A judge's decision rule can be thought of as a mapping from facts to outcomes. And often, it is possible to approximate the facts as a set of binary values and the outcome as a binary value such as "affirmed" or "reversed", or a set of binary values. This Demonstration shows how an investigator can take a set of cases seen by a judge along with the associated outcomes and approximate the rule the judge must be applying.

You select the number of facts the judge considers and select from a large number of possibilities the actual binary rule the judge applies. You select the number of cases the judge decides. You then select the set of facts that the investigator is able to perceive. Thus, while the judge may be deciding a case based on facts 1 through 7, the investigator may only be able to perceive facts 4, 6, and 7.

The Demonstration produces a decision tree showing the algorithm that best predicts the decisions of the judge in the decided cases. You also see associated statistics such as the rule number the judge appears to be using, the number of cases the algorithm correctly predicts, and the percentage of cases the algorithm correctly predicts. You can choose the form in which this decision tree will be presented, such as "BDT" ("Binary Decision Tree") or "IF" ("if-then form"). A key at the top right of the output explains the abbreviations used in the decision tree.

It is interesting to explore the extent to which changing: (a) the cardinality of the set of facts actually used; and (b) the set of perceived facts affects the number of cases the algorithm correctly predicts.

The fact that outcomes can often take on more than two discrete values (, , and , for example) does not pose a significant limitation on the technique described in this Demonstration. In such cases one creates a binary representation of the outcome such as , , and and then uses the techniques described here to develop a rule that best computes each binary digit of the outcomes. Thus, if there are possible outcomes, there are rules that are required.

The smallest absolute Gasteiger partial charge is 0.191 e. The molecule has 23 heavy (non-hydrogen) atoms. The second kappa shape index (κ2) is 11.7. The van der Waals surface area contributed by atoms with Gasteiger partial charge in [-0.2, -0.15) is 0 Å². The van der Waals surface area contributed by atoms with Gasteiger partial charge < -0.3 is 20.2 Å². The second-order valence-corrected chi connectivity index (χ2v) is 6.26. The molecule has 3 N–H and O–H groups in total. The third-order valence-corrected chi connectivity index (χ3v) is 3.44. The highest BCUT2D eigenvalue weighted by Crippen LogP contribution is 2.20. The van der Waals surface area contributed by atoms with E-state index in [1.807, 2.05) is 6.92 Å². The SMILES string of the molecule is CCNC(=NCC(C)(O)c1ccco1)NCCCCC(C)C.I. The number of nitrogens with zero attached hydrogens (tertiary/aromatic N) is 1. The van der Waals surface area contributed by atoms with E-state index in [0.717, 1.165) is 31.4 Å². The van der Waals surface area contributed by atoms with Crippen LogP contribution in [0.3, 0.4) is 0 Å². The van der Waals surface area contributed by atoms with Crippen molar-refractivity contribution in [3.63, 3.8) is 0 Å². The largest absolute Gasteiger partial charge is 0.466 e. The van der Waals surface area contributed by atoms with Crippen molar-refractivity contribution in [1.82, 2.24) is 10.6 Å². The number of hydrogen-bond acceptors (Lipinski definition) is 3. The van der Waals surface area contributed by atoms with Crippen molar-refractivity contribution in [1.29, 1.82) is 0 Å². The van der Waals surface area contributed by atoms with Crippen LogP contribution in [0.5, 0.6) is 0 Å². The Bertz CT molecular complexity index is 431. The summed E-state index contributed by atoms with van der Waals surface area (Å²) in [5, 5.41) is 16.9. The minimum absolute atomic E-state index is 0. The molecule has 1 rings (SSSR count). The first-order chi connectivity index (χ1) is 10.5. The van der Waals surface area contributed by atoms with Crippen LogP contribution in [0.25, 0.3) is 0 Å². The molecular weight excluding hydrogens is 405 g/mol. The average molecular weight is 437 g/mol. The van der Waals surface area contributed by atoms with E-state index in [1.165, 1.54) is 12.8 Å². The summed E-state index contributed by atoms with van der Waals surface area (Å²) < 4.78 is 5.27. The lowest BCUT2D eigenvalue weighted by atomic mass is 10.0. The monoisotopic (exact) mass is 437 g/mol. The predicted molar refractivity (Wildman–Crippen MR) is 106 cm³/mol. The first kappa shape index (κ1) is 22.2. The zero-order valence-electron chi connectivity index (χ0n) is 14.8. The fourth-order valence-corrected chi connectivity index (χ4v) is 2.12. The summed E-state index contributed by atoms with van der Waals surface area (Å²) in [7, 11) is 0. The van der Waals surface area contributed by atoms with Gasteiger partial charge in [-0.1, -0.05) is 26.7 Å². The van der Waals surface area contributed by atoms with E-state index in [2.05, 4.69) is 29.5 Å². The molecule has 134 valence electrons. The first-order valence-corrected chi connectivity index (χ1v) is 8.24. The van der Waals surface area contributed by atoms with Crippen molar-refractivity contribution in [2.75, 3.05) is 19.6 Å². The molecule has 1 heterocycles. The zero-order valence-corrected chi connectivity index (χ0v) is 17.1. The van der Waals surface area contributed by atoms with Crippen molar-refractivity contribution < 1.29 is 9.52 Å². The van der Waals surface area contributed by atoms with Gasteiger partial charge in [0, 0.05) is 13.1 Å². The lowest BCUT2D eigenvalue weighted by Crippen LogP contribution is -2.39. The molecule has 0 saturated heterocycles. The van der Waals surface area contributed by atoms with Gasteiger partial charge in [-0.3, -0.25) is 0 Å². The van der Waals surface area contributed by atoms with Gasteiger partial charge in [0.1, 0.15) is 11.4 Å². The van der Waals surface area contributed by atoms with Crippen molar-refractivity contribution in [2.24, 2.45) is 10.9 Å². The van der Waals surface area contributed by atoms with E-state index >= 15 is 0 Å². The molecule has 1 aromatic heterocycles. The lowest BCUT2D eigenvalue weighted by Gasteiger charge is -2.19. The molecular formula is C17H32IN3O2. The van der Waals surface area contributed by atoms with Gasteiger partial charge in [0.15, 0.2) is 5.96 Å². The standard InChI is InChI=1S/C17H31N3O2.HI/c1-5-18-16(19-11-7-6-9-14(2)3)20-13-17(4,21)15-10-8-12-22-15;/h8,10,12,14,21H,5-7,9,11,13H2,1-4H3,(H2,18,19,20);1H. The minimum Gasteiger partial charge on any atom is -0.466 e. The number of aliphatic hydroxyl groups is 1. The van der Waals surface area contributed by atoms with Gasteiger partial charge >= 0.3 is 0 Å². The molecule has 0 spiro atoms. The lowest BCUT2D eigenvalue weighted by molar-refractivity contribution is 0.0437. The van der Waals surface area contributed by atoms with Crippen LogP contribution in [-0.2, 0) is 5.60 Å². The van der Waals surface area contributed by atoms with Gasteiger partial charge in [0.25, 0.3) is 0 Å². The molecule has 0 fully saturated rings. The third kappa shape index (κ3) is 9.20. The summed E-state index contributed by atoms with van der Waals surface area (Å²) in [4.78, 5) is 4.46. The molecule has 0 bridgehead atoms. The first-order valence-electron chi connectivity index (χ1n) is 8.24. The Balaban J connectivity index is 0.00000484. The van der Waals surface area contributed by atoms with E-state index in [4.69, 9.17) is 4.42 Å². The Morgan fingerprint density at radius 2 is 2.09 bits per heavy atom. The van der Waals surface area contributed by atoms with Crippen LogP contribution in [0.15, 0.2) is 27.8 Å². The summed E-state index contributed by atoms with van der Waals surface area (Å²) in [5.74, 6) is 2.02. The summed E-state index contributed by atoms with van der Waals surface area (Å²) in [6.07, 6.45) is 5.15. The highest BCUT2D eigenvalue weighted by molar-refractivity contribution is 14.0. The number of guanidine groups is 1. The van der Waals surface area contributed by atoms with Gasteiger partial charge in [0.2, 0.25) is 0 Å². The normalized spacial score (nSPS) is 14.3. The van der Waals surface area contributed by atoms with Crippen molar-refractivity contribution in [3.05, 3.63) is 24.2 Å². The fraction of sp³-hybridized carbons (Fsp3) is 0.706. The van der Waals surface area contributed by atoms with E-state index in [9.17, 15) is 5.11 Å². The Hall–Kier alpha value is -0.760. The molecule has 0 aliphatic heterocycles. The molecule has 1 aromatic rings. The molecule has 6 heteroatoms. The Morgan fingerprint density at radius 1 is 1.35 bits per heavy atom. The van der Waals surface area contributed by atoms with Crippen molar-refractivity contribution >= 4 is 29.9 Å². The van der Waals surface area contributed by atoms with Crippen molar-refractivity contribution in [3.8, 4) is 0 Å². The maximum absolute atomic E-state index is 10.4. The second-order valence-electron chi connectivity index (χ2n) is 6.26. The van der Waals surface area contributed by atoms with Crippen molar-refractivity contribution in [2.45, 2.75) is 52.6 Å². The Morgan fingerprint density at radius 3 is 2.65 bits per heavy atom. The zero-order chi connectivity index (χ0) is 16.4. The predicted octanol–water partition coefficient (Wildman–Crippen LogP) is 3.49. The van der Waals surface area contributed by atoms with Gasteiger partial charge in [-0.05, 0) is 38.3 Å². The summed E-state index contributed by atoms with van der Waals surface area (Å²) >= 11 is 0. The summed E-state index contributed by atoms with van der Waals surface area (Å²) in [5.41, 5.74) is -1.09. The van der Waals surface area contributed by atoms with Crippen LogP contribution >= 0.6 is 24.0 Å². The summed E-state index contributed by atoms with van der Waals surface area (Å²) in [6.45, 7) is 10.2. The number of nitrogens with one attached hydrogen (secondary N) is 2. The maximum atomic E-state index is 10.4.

Facts that are not binary but that have either finite discrete values or can be approximated by finite discrete values likewise do not pose a significant limitation on the techniques described in this Demonstration. One simply takes the binary value of the fact and joins that to the other discrete facts of the case.

The technique described here may sometimes be an improvement over more typical techniques such as linear regression in predicting the behavior of judges if only a low-order combination of independent variables is used in the regression. By way of example, a probit or logit regression whose dependent variables were simply the binary values of the facts would likely have poor explanatory capability where the judge was basing his or her decision on various complex combinations of these variables. An ability to predict the behavior of judges is of great value in commercial cases and useful in advising clients on settlement offers.